There are other potential shortcomings inherent in vague contractual language that sets up expectations for information that the assessor knows cannot be developed within the scope of a specific project. The client may learn at the end of the project that, in fact, an additional contract and additional fees will be required to actually deliver what has been implicitly promised.
Further, the practice of delivering boilerplate reports, with generic text about generic problems, is something most colleagues have condemned. While some of the issues addressed in assessments may need general explanation that instructs the reader, reports must be site specific for their users to really benefit. Similarly, to cite textbook environmental standards for the care of a particular collection or objects and then leave the practical aspects of implementation to others may not fulfill the conservator's responsibilities as a participant in collections care.
Addressing these issues must involve practicing assessors as well as assessment program sponsors. Two areas clearly suggest themselves for consideration: assessor training and program review.
For reasons that should be evident, assessment is a discipline that does not readily lend itself to classroom training. One proposal that may provide useful experience is to teach current and future assessors by providing apprenticeships with qualified senior assessors. Another approach worth considering is the development of mentoring relationships for conservation assessors with senior professionals and client institutions. For example, CAP has paired many conservators with architects and preservationists in a collaboration that has proven beneficial for everyone. Perhaps there is a potential for collaborative projects that pair conservators with senior curators, museum administrators, or other allied professionals as a mentoring team for small institutions, providing similar rewards.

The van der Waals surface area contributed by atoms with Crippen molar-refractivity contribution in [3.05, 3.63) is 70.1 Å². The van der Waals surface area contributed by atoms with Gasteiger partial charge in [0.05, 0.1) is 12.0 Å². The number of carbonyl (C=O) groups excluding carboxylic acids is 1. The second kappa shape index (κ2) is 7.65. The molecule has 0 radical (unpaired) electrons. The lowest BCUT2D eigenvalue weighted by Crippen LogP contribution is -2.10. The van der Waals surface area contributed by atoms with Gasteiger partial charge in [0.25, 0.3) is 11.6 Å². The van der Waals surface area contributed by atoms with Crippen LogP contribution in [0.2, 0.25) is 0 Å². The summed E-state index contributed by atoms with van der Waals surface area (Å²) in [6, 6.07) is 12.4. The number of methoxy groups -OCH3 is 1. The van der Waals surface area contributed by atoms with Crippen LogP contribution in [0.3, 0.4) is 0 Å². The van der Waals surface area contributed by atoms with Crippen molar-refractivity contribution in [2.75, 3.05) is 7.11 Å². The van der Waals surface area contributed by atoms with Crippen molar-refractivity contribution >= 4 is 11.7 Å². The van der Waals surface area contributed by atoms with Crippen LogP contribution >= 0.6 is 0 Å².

Finally, it may be time now or in the near future for a broad review of the Conservation Assessment Program that reconvenes the advisory group instrumental in its design, the program's administrators and sponsors, and representative conservators who provide assessments. Goals for this review might include developing a mechanism that provides regular feedback for assessors, further clarifying program expectations, or identifying assessors who are working below current standards for the purpose of providing them with needed assistance. It may also be useful to institute a cycle of periodic review.
As our experiences continue to shape and define our current practices, an open dialogue among field practitioners is necessary to support the evolution of consensus regarding ethical and practical standards. The current development of revisions to the Code of Ethics and Standards of Practice provides an excellent opportunity to consider these questions. Conservators should take the opportunity, the initiative, and the responsibility for determining the professional standards and ethical principles that shape this field of endeavor. This is what the agencies that sponsor and support the assessment programs and similar initiatives expect, and it is what the institutions who seek the guidance, critical analysis, and recommendations of conservators deserve.
The author would like to acknowledge the help of his many colleagues and friends who offered their insights and opinions in support of this paper.
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KORY BERRETT received his bachelor of fine arts degree from the University of Utah in 1974. He established a private practice in objects conservation in 1990 and has been an active Conservation Assessment Program assessor and surveyor for the past six years. Berrett was objects conservator for the Winterthur Museum and taught objects conservation for eight years as an adjunct faculty member of the University of Delaware/Winterhur Art Conservation Program. He was apprentice trained at Mario's Conservation Services and received a certificate in objects conservation from the Center for Conservation and Technical Studies, Fogg Art Museum, Harvard University, in 1980. Address: 3054 Reisler Rd., Oxford, Pa. 19363.